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10 Financial Goals to Reach By Age 40

Federal Civilian Life

In the modern world, there are so many different distractions in our lives that we can quickly, and easily, lose focus of our future financial wellness. Once we hit our 40s, we should have a firm handle on our careers and have built a strong foundation for long-term financial success. To help you get a gauge on where you are, the following are simple goals that you should aim to reach by the time you are forty.

1. Reevaluate Your Priorities.

Systems you put in place during your 20s and 30s may no longer be important to you. Now that you’re in your 40s, it’s time to reevaluate all your plans, including: retirement, financial matters, and insurance (health, life, disability, long-term care).

2. Increase Retirement Savings.

Saving for retirement should be a top priority. If you are making more money now than you were in your 20s and 30s, it’s time to look seriously at boosting your retirement contributions. You should max out all available contributions at work – but make sure you get financial planning advice to avoid any potential tax pitfalls when you retire.

3. Pay Off All Debt.

Imagine retiring mortgage free! Your number one goal should be to pay off your mortgage. This eliminates one of your largest expenses. All of your credit card debt should be gone by now, as well. Focus on paying off debt with higher interest rates first.

4. Have a Solid Emergency Fund.

Make sure to add to it regularly even if you don’t think you need to – and maintain it. This way, you would be ready for any medical, legal, or other unexpected expenses.

5. Manage College Expenses.

If you have kids, you should have been planning for their college expenses from day one. By now, in your 40s, you should have a fund set up for them. It can be tempting to tap retirement savings to pay for college. But remember, you (or your kids) can always borrow for college – but you can’t borrow for your retirement.

6. Consider Financial Planning.

Now that you’re in your 40s, you have more assets and you may not be sure how to best deploy them. That’s where a good financial planner comes in. You don’t need someone to completely take over, but you’ll want and need sound financial advice to make sure you’ve covered all of the bases. If you don’t yet have a will in place, now is the time to create one. If you have one, review it consistently with a trusted advisor.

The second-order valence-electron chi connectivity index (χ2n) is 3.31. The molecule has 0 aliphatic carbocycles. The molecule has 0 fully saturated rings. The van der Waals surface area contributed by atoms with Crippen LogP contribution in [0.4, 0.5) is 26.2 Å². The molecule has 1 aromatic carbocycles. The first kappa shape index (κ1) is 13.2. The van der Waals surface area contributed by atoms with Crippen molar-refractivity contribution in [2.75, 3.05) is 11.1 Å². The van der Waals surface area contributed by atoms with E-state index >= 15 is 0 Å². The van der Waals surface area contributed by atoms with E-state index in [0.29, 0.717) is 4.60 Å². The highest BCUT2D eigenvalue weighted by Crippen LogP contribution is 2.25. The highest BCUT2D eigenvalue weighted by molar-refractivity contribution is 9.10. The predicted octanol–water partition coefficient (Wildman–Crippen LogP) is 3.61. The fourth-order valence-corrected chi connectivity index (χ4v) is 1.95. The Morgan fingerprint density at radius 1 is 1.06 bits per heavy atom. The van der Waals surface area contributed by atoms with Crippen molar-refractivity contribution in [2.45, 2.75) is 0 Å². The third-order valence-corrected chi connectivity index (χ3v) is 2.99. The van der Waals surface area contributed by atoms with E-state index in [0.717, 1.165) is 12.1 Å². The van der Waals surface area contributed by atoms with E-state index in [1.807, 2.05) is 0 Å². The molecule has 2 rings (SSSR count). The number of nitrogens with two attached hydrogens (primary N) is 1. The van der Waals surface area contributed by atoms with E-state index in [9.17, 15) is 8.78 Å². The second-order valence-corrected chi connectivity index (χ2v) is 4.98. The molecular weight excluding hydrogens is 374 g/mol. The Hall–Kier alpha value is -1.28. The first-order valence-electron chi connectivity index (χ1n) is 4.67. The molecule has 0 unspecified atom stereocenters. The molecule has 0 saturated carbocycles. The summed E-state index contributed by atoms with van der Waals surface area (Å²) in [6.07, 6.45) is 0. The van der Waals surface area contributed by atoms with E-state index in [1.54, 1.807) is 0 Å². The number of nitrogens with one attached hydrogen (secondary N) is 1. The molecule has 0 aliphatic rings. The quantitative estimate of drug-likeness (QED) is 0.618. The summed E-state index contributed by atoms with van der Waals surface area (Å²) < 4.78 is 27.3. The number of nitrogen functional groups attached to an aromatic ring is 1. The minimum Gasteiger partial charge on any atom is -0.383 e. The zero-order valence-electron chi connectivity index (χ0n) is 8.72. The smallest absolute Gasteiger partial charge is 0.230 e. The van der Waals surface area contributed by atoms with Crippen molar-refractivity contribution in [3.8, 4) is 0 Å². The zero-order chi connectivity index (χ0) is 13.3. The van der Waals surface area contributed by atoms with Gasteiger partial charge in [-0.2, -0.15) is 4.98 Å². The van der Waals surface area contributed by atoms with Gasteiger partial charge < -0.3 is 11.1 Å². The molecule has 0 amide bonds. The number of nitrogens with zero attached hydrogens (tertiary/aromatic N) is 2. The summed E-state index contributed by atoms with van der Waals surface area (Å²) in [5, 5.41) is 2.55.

7. Have Life Insurance in Place.

If you are like the rest of us, life insurance is one of those things you don’t really think about – until you have to. But you must be prepared for the worst. If you are married, if you have kids – you must have life insurance. The usual rule of thumb is that you need life insurance that covers ten times your annual salary.

8. Seriously Start Retirement Planning.

Make sure you set goals for your retirement. Is there something you want to do or learn? Hobbies that you wish to pursue? Think about how you want to retire first. These are big questions that require a great deal of thought. Now is the time to start planning.

9. Be Careful With The Investment of Your Home.

By now, you have a great deal of equity built up in your home. Many of us are tempted to borrow against that equity to make home improvements. But those investments usually won’t be recouped when you sell. You must think carefully before you act. It’s much better to take care of the regular maintenance of your home and not go into debt. That way, you’ll have better options once you retire.

10. Your Health Should Be Top of Mind.

You can’t enjoy your retirement unless you have your health. Take care of yourself. Make sure you get an appropriate level of physical activity. Get a checkup. Don’t overextend yourself with activities in retirement simply because you now have the time. After a long career, it’s time to relax and enjoy yourself. You’ve earned it!